Are tap tags simply a private service for followers or are they hidden surreptitious advertising after all? In the case dealing with the Instagram posts by fitness influencer Pamela Reif, Karlsruhe Higher Regional Court has now confirmed that product links on images must be labeled as advertising.
Source: REUTERS / POOL – stock.adobe.com
German courts continue to disagree on cases relating to influencers: After Cathy Hummels had prevailed in the second instance at Munich Higher Regional Court (Case 29 U 2333/19), Karlsruhe Higher Regional Court now heard a case relating to influencer Pamela Reif in the second instance (Karlsruhe Higher Regional Court, 09/09/2020, Case 6 U 38/19) – and arrived at an entirely different conclusion regarding Instagram posts. The reasoning for the judgement is still pending.
The case did, however, not relate to the labeling of Instagram posts in general, but only dealt with “tap tags.” What sounds like a new full body workout program of the fitness influencer is the technical term for links on an Instagram post. If Pamela Reif wears a well-known brand sneaker, for instance, or a certain lipstick on an Instagram image and links this image section to a tap tag, users will be able to tap the image area and will be directed to the relevant company or product supplier. Just a private service for her 6.4 million followers or hidden advertising after all?
Confirmation: Tap tags without advertising labeling anti-competitive
Karlsruhe Regional Court had already decided in the lower instance (Case 13 O 38/18 KfH) that tap tags were not a private expression of opinion, but that a commercial purpose is being pursued. Karlsruhe Higher Regional Court also followed this line of arguments: The setting of tap tags without labeling them as advertising would violate the prohibition of unlawful hidden advertising arising from Section 5a(6) Act Against Unfair Competition.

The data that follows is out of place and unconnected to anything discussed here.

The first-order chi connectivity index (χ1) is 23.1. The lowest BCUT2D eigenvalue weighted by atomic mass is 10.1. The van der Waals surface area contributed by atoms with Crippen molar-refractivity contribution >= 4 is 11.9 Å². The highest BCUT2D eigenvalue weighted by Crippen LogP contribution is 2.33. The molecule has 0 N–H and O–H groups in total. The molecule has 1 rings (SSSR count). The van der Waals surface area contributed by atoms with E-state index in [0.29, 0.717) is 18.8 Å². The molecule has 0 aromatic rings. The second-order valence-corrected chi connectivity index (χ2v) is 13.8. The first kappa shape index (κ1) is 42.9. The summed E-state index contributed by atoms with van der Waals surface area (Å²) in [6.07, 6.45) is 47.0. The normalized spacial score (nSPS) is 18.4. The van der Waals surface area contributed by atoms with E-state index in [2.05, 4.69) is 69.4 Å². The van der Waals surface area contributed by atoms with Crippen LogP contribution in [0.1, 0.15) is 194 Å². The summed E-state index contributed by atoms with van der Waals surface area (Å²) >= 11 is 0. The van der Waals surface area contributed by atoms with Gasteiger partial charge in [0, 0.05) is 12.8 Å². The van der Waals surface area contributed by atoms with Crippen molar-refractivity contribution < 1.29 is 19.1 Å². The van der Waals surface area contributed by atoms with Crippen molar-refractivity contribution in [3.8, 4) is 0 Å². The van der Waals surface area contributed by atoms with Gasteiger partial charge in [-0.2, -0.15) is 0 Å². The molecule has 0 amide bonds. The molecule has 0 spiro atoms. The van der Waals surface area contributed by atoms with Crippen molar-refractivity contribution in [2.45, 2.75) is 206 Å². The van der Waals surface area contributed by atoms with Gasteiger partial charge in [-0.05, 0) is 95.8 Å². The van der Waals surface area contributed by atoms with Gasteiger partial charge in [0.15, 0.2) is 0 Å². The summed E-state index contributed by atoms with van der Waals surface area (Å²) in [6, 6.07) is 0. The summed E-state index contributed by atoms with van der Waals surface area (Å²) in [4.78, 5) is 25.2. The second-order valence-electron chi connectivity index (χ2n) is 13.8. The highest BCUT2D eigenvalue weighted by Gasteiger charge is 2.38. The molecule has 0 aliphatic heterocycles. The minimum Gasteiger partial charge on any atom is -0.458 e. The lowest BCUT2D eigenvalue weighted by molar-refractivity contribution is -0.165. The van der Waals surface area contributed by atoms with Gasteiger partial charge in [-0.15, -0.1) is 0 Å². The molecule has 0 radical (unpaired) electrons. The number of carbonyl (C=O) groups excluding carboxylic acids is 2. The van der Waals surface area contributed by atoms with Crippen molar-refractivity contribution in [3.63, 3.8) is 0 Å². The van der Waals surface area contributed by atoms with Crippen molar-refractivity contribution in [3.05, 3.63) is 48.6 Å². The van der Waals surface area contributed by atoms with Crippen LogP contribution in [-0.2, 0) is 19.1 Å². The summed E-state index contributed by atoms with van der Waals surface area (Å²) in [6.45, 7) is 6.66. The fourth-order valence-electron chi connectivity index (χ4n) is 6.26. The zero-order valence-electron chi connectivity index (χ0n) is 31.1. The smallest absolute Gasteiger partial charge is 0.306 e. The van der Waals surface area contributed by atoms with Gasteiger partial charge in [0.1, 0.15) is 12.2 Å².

Unlike Munich Higher Regional Court in the Cathy Hummels case, Karlsruhe Higher Regional Court ruled that the Instagram posts are to be classified as a business activity. Reif had argued that she would only set the tap tags to anticipate requests from her followers for products she was wearing. The Court, on the other hand, saw the required business reference both in terms of the influencer’s own business operations and in terms of the “tagged” company, since not only her own image but also the third-party company would be promoted.
“One of them” vs. women’s magazine
Pamela Reif would also pursue commercial interests with the tap tags – irrespective of whether the influencer was paid for use of the tap tags or not. According to the Higher Regional Court, the private appearance on the one hand and communication elements influenced by third-party interests on the other hand are posing a competitive threat. By her community, Pamela Reif would be perceived as being “one of them” and authentic. The most recent influencer judgement therefore stands in clear contrast to the recent decisions of Hamburg Higher Regional Court (Case 15 U 142/19) and Munich Higher Regional Court. Unlike the other courts, Karlsruhe Higher Regional Court did not draw the parallel to women’s magazines, which do not have to label product recommendations either.
The course is set for a decision by the Federal Court of Justice
A decision by the Federal Court of Justice on the requirements under competition law for influencer posts is still pending. Karlsruhe Higher Regional Court also allowed the filing of an appeal. In view of the many different pending cases, there is hope that the Federal Court of Justice will soon ensure a uniform line and more legal certainty.